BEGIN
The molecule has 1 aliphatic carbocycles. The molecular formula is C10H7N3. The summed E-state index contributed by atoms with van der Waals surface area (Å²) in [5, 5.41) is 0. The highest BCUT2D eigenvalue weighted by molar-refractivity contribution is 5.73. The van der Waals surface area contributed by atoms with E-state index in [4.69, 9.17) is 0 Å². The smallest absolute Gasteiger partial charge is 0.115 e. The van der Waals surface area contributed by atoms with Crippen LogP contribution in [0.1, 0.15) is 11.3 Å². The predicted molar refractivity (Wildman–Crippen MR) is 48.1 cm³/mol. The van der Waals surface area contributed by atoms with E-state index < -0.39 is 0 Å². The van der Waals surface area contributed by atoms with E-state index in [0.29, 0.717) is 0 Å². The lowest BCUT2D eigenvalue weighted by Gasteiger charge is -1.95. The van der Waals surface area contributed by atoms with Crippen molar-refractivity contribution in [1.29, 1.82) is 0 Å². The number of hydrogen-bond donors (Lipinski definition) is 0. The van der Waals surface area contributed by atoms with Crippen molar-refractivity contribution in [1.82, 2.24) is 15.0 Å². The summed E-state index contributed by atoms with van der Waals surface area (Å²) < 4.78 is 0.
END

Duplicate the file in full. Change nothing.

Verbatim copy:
The molecule has 1 aliphatic carbocycles. The molecular formula is C10H7N3. The summed E-state index contributed by atoms with van der Waals surface area (Å²) in [5, 5.41) is 0. The highest BCUT2D eigenvalue weighted by molar-refractivity contribution is 5.73. The van der Waals surface area contributed by atoms with E-state index in [4.69, 9.17) is 0 Å². The smallest absolute Gasteiger partial charge is 0.115 e. The van der Waals surface area contributed by atoms with Crippen LogP contribution in [0.1, 0.15) is 11.3 Å². The predicted molar refractivity (Wildman–Crippen MR) is 48.1 cm³/mol. The van der Waals surface area contributed by atoms with E-state index < -0.39 is 0 Å². The van der Waals surface area contributed by atoms with E-state index in [0.29, 0.717) is 0 Å². The lowest BCUT2D eigenvalue weighted by Gasteiger charge is -1.95. The van der Waals surface area contributed by atoms with Crippen molar-refractivity contribution in [1.29, 1.82) is 0 Å². The number of hydrogen-bond donors (Lipinski definition) is 0. The van der Waals surface area contributed by atoms with Crippen molar-refractivity contribution in [1.82, 2.24) is 15.0 Å². The summed E-state index contributed by atoms with van der Waals surface area (Å²) < 4.78 is 0.